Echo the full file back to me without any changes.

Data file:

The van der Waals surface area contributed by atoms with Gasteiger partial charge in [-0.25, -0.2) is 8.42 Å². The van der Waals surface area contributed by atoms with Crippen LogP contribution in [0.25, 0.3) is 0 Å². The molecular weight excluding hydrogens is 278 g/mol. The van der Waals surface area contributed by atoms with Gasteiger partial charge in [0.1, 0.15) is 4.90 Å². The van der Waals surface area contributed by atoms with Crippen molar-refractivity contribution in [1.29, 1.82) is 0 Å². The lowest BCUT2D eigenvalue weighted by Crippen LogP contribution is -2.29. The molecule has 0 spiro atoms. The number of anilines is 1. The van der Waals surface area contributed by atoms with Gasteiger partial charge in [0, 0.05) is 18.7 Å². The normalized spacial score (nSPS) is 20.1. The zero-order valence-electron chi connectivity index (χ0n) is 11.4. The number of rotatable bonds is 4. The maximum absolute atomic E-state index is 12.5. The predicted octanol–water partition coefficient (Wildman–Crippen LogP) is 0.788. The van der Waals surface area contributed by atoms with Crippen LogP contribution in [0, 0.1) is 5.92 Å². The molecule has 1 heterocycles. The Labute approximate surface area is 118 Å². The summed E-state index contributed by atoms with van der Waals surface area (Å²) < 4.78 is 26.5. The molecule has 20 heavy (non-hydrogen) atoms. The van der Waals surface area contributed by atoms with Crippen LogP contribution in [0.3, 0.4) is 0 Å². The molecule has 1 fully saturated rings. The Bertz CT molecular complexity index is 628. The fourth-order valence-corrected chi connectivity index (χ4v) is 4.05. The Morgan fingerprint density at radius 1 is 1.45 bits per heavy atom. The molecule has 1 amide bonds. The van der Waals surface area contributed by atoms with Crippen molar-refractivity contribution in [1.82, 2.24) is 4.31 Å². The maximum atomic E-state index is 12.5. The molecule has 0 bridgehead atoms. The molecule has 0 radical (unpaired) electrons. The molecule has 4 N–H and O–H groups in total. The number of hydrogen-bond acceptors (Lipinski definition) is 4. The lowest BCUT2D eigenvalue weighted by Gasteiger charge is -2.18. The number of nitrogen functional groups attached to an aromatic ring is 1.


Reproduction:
The van der Waals surface area contributed by atoms with Gasteiger partial charge in [-0.25, -0.2) is 8.42 Å². The van der Waals surface area contributed by atoms with Crippen LogP contribution in [0.25, 0.3) is 0 Å². The molecular weight excluding hydrogens is 278 g/mol. The van der Waals surface area contributed by atoms with Gasteiger partial charge in [0.1, 0.15) is 4.90 Å². The van der Waals surface area contributed by atoms with Crippen molar-refractivity contribution in [1.29, 1.82) is 0 Å². The lowest BCUT2D eigenvalue weighted by Crippen LogP contribution is -2.29. The molecule has 0 spiro atoms. The number of anilines is 1. The van der Waals surface area contributed by atoms with Gasteiger partial charge in [0, 0.05) is 18.7 Å². The normalized spacial score (nSPS) is 20.1. The zero-order valence-electron chi connectivity index (χ0n) is 11.4. The number of rotatable bonds is 4. The maximum absolute atomic E-state index is 12.5. The predicted octanol–water partition coefficient (Wildman–Crippen LogP) is 0.788. The van der Waals surface area contributed by atoms with Crippen LogP contribution in [0, 0.1) is 5.92 Å². The molecule has 1 heterocycles. The Labute approximate surface area is 118 Å². The summed E-state index contributed by atoms with van der Waals surface area (Å²) < 4.78 is 26.5. The molecule has 20 heavy (non-hydrogen) atoms. The van der Waals surface area contributed by atoms with Crippen LogP contribution in [0.3, 0.4) is 0 Å². The molecule has 1 fully saturated rings. The Bertz CT molecular complexity index is 628. The fourth-order valence-corrected chi connectivity index (χ4v) is 4.05. The Morgan fingerprint density at radius 1 is 1.45 bits per heavy atom. The molecule has 1 amide bonds. The van der Waals surface area contributed by atoms with Crippen molar-refractivity contribution in [1.82, 2.24) is 4.31 Å². The maximum atomic E-state index is 12.5. The molecule has 0 bridgehead atoms. The molecule has 0 radical (unpaired) electrons. The molecule has 4 N–H and O–H groups in total. The number of hydrogen-bond acceptors (Lipinski definition) is 4. The lowest BCUT2D eigenvalue weighted by Gasteiger charge is -2.18. The number of nitrogen functional groups attached to an aromatic ring is 1.